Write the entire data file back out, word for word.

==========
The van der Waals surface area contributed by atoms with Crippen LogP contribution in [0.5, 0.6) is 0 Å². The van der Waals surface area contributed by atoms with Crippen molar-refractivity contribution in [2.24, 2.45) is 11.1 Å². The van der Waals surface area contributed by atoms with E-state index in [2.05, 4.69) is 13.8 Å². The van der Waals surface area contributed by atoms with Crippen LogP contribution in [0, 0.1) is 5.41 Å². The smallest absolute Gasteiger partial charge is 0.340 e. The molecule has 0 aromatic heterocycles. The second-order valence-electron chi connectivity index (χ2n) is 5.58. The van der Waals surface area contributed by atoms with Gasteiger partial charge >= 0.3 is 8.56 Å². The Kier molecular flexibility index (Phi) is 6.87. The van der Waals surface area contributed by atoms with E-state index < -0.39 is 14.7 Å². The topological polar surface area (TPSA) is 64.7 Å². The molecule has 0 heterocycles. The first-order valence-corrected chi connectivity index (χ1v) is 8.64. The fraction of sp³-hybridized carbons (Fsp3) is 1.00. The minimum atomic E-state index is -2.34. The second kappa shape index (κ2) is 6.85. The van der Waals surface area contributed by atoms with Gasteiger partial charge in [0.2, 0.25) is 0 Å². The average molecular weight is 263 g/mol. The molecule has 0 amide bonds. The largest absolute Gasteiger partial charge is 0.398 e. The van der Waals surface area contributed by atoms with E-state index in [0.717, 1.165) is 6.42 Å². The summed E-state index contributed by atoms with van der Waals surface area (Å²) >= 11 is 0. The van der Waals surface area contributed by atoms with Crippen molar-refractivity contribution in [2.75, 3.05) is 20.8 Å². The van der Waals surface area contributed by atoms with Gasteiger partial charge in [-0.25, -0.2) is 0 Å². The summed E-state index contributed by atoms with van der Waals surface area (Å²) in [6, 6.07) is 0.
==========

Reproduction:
The van der Waals surface area contributed by atoms with Crippen LogP contribution in [0.5, 0.6) is 0 Å². The van der Waals surface area contributed by atoms with Crippen molar-refractivity contribution in [2.24, 2.45) is 11.1 Å². The van der Waals surface area contributed by atoms with E-state index in [2.05, 4.69) is 13.8 Å². The van der Waals surface area contributed by atoms with Crippen LogP contribution in [0, 0.1) is 5.41 Å². The smallest absolute Gasteiger partial charge is 0.340 e. The molecule has 0 aromatic heterocycles. The second-order valence-electron chi connectivity index (χ2n) is 5.58. The van der Waals surface area contributed by atoms with Gasteiger partial charge >= 0.3 is 8.56 Å². The Kier molecular flexibility index (Phi) is 6.87. The van der Waals surface area contributed by atoms with E-state index < -0.39 is 14.7 Å². The topological polar surface area (TPSA) is 64.7 Å². The molecule has 0 heterocycles. The first-order valence-corrected chi connectivity index (χ1v) is 8.64. The fraction of sp³-hybridized carbons (Fsp3) is 1.00. The minimum atomic E-state index is -2.34. The second kappa shape index (κ2) is 6.85. The van der Waals surface area contributed by atoms with Gasteiger partial charge in [0.2, 0.25) is 0 Å². The average molecular weight is 263 g/mol. The molecule has 0 amide bonds. The largest absolute Gasteiger partial charge is 0.398 e. The van der Waals surface area contributed by atoms with E-state index in [0.717, 1.165) is 6.42 Å². The summed E-state index contributed by atoms with van der Waals surface area (Å²) >= 11 is 0. The van der Waals surface area contributed by atoms with Crippen molar-refractivity contribution in [2.75, 3.05) is 20.8 Å². The van der Waals surface area contributed by atoms with Gasteiger partial charge in [-0.25, -0.2) is 0 Å². The summed E-state index contributed by atoms with van der Waals surface area (Å²) in [6, 6.07) is 0.